Gay Games TV Ad Offers Contrast During Friday Night’s Olympics Telecast

ad-welcomeBy Bob Vitale

Organizers of the 2014 Gay Games will give viewers of tonight’s Winter Olympics opening ceremonies a subtle reminder of the anti-LGBT atmosphere in Vladimir Putin’s Russia.

Thirty-second commercials for the Gay Games are set to air during NBC’s telecast in Columbus, Dayton, Toledo, Buffalo and the host

Ads promoting inclusiveness and the 2014 Gay Games will run in Cleveland and Akron, Columbus, Dayton, Toledo and Buffalo.

Ads promoting inclusiveness and the 2014 Gay Games will run in Cleveland and Akron, Columbus, Dayton, Toledo and Buffalo.

cities of Cleveland and Akron.

The Gay Games, an international event that takes place every four years, are scheduled for Aug. 9-16 in Cleveland and Akron. About 10,000 competitors and another 20,000 spectators are expected from around the world.

“These are great times we live in – exciting, complicated, extraordinary times,” a narrator says as the commercial begins with scenes of Gay Games medals, athletes, welcoming residents of northeastern Ohio and Cleveland’s annual Pride festival.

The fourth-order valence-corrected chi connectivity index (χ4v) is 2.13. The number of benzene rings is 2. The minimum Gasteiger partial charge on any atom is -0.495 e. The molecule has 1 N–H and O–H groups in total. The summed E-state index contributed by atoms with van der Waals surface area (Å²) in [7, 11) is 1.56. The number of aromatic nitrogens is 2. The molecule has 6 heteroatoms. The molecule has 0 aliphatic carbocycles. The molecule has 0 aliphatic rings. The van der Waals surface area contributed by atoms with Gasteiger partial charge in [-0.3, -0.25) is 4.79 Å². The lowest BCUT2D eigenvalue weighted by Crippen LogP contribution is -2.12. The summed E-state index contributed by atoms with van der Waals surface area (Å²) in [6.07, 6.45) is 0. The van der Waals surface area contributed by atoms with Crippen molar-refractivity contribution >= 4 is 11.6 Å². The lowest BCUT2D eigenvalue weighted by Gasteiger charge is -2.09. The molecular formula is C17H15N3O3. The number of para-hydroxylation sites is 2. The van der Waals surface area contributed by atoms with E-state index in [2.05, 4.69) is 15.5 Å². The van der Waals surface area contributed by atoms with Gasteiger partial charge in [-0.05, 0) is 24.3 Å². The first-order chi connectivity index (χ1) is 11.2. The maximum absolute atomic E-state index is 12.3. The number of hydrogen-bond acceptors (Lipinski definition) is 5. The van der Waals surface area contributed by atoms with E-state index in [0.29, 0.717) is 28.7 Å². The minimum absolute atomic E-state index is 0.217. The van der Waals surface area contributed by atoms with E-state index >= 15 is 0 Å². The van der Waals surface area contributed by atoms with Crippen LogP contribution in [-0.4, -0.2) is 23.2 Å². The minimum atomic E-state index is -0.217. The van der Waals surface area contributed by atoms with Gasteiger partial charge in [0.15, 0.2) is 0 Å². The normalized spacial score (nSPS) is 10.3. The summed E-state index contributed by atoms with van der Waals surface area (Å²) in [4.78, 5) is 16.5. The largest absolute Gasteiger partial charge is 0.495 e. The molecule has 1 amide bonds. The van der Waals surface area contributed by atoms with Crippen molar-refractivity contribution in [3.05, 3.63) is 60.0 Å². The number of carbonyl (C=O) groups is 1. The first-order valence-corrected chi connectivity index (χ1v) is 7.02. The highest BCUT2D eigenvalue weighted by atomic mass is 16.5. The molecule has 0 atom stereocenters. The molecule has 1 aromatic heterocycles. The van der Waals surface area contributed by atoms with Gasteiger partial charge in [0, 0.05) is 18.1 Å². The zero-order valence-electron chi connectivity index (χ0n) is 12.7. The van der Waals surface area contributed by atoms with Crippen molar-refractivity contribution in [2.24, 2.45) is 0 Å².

“And while the rest of the world tries to decide what its legacy will be, here in the United States we have a running start. This summer, the most inclusive sporting event in the world will take place in Ohio.”

The commercial ends with Gay Games information and a shot of Cleveland’s Terminal Tower lit in rainbow-flag colors.

(See the commercial here:)

“It’s our time,” the narrator says. “The world is watching.”

Gay Games spokeswoman Ann Gynn said organizers’ goal is to offer a contrast – “not in protest” – to the event taking place in Russia, where a national law adopted in 2013 forbids practically any mention of LGBT people or issues and has fueled a wave of brutality aimed at LGBT Russians.

In the Russian city of Bryansk, a 14-year-old girl was accused of violating the gay “propaganda” law because she was out to her 9th-grade classmates. Authorities dropped charges this week.

The International Olympics Committee, meanwhile, has chastised international leaders who have criticized Russia’s law, and it has admonished athletes not to speak out while the Olympics are taking place.

The Gay Games aren’t limited to LGBT competitors. Many competitions are broken down by skill or age levels. Among the 36 events are summer and winter Olympics staples such as track and field, swimming and diving, figure skating and ice hockey, as well as darts, softball and dance.

 

“We want Ohioans and others in U.S. to be proud that the world’s most inclusive sporting event will be here this August with the Gay Games in Cleveland and Akron,” Gynn said.

Ohio organizers and the Russian LGBT Sport Federation are working together to help 140 Russians obtain travel visas and make arrangements to compete at the Gay Games this summer.

 

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